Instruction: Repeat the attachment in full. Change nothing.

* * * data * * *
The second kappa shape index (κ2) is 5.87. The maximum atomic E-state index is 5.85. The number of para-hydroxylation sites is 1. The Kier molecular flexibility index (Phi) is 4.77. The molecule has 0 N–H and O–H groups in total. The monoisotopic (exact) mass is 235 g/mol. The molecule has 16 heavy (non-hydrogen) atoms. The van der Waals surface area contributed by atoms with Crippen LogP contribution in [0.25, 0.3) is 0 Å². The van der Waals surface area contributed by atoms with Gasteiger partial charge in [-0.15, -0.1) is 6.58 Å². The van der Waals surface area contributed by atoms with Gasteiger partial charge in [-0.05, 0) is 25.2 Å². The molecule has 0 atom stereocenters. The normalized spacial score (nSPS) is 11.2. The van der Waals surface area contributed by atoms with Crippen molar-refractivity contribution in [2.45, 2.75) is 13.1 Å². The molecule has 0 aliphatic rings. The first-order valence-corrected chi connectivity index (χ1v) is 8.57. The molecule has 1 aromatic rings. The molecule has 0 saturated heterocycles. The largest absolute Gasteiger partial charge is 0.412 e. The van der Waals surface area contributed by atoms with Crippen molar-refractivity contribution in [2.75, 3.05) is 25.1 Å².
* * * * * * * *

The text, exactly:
The second kappa shape index (κ2) is 5.87. The maximum atomic E-state index is 5.85. The number of para-hydroxylation sites is 1. The Kier molecular flexibility index (Phi) is 4.77. The molecule has 0 N–H and O–H groups in total. The monoisotopic (exact) mass is 235 g/mol. The molecule has 16 heavy (non-hydrogen) atoms. The van der Waals surface area contributed by atoms with Crippen LogP contribution in [0.25, 0.3) is 0 Å². The van der Waals surface area contributed by atoms with Gasteiger partial charge in [-0.15, -0.1) is 6.58 Å². The van der Waals surface area contributed by atoms with Gasteiger partial charge in [-0.05, 0) is 25.2 Å². The molecule has 0 atom stereocenters. The normalized spacial score (nSPS) is 11.2. The van der Waals surface area contributed by atoms with Crippen molar-refractivity contribution in [2.45, 2.75) is 13.1 Å². The molecule has 0 aliphatic rings. The first-order valence-corrected chi connectivity index (χ1v) is 8.57. The molecule has 1 aromatic rings. The molecule has 0 saturated heterocycles. The largest absolute Gasteiger partial charge is 0.412 e. The van der Waals surface area contributed by atoms with Crippen molar-refractivity contribution in [2.75, 3.05) is 25.1 Å².